The fossil was remarkably well preserved. Image Credit: YouTube / Brigham Young University
Scientists have revealed the discovery of a new species of giant pterosaur that lived over 200 million years ago.
Unearthed in northeastern Utah, the new species had a wingspan of 1.5 meters, a pelican-like pouch beneath its lower jaw and 112 teeth including razor-sharp fangs protruding from the front of its mouth.
The species has been named Caelestiventus hanseni, which means "heavenly wind".
The fossil also happens to be one of the most complete ever found. Only a small number of pterosaur specimens have ever been found from the Triassic Period and most of them are badly damaged.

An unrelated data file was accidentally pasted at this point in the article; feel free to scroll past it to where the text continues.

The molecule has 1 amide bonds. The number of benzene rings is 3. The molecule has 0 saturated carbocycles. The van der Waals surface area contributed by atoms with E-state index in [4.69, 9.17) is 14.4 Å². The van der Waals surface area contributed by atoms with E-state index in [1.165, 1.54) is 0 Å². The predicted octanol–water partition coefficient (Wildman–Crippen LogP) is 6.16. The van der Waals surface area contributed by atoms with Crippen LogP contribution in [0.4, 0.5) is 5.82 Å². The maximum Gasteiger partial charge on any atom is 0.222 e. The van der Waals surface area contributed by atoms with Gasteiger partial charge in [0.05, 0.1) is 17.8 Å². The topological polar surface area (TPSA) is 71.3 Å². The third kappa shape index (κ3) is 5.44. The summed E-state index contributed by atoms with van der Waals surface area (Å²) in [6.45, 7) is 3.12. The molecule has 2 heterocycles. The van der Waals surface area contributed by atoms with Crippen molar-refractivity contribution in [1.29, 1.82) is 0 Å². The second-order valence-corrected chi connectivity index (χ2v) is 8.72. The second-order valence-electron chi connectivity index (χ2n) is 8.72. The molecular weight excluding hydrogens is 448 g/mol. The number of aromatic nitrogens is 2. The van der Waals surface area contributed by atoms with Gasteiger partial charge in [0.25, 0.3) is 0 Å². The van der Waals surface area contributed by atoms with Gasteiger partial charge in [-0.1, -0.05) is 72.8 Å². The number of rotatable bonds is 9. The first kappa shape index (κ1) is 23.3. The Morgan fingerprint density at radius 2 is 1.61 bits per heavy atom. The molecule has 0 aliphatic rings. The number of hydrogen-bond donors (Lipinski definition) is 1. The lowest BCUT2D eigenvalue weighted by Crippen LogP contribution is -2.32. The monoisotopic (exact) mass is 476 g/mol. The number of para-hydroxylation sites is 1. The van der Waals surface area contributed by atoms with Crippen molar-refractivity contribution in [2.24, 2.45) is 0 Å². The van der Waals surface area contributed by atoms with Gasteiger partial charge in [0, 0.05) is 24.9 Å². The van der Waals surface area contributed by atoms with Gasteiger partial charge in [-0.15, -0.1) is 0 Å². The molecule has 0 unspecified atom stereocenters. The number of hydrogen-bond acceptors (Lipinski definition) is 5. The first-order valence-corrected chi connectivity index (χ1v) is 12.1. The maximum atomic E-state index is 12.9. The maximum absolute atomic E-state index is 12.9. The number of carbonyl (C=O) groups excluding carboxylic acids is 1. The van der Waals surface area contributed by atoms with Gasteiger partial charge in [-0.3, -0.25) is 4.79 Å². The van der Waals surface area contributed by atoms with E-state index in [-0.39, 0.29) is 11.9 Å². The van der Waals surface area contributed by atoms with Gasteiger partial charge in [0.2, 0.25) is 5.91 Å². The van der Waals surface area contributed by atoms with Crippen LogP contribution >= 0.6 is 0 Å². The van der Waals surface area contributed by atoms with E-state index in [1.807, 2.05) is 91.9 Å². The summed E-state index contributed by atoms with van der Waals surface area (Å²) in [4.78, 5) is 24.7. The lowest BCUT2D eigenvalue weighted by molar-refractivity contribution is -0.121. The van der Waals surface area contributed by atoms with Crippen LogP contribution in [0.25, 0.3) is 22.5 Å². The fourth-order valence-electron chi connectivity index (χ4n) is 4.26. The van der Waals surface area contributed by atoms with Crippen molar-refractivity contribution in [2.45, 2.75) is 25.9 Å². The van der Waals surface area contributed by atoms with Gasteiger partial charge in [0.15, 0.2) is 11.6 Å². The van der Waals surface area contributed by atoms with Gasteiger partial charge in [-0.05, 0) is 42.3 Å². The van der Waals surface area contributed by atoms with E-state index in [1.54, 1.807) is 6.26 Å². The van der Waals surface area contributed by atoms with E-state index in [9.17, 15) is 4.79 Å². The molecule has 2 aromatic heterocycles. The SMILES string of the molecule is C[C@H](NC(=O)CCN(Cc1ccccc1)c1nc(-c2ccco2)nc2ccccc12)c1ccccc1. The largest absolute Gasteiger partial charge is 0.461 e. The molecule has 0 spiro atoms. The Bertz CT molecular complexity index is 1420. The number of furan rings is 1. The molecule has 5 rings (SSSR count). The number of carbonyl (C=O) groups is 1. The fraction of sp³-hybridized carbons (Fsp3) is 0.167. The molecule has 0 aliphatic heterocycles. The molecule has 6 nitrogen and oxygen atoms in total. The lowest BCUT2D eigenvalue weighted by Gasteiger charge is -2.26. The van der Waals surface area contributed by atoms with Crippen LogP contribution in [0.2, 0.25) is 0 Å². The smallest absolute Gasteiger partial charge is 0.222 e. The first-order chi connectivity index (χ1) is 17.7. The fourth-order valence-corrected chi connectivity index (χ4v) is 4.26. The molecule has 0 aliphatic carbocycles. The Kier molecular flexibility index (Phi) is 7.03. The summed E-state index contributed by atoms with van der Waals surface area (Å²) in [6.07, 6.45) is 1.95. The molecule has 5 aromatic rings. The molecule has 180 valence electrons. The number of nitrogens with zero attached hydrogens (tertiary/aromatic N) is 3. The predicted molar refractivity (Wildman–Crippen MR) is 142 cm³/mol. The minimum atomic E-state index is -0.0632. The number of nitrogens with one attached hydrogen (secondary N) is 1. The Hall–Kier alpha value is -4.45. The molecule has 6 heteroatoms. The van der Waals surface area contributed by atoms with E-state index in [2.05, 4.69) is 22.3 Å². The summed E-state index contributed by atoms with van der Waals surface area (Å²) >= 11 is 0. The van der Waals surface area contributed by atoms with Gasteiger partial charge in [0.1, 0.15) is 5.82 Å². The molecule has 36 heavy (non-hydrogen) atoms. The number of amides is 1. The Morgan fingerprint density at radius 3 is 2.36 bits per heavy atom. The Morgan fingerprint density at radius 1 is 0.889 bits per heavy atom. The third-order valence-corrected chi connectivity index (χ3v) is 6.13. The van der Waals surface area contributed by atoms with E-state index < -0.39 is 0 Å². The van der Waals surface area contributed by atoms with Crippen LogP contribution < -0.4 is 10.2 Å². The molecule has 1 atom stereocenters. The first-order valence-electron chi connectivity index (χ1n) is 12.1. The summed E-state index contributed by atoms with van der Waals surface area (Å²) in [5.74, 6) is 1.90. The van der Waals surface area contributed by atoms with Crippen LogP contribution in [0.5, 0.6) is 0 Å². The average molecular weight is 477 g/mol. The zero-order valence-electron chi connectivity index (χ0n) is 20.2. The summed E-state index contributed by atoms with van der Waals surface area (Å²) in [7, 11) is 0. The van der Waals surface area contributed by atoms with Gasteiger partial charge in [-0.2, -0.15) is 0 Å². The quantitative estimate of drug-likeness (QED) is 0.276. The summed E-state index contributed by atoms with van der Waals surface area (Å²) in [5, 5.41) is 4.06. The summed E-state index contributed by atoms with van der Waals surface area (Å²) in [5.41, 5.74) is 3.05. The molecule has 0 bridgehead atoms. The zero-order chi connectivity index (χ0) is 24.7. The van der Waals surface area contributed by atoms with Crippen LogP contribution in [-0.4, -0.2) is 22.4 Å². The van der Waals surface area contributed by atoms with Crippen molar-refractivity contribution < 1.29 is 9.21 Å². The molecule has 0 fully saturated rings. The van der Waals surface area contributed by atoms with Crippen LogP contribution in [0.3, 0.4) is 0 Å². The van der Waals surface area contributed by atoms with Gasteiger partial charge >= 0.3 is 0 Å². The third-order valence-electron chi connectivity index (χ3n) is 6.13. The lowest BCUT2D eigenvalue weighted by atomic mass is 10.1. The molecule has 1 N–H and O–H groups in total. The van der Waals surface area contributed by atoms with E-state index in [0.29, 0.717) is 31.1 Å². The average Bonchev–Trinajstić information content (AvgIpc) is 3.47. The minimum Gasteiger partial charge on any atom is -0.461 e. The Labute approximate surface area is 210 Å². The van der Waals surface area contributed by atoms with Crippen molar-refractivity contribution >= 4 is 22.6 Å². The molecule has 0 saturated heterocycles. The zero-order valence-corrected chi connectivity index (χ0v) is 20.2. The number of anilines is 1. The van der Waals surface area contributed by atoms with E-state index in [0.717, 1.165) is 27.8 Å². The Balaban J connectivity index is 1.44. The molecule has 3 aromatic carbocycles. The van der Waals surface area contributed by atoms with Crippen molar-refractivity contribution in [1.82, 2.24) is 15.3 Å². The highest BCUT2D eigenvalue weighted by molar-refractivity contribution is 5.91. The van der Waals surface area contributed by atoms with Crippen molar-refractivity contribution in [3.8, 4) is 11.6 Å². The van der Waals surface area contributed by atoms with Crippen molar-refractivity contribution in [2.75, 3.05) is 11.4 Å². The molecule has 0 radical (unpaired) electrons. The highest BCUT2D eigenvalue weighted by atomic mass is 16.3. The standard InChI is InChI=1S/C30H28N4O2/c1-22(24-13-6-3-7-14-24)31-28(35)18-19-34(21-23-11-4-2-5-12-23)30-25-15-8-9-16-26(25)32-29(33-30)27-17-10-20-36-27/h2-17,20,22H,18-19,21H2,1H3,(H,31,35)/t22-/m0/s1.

The site of its discovery - a desert oasis - would have attracted numerous different species.
"During droughts, large numbers of animals - including pterosaurs, predatory dinosaurs and crocodylomorphs - were drawn to the pond in the middle of the oasis, where they died as water dried up," said palaeontologist Brooks Britt of the Brigham Young University in Utah.
In total, more than 18,000 fossilized bones are thought to have been preserved at the site.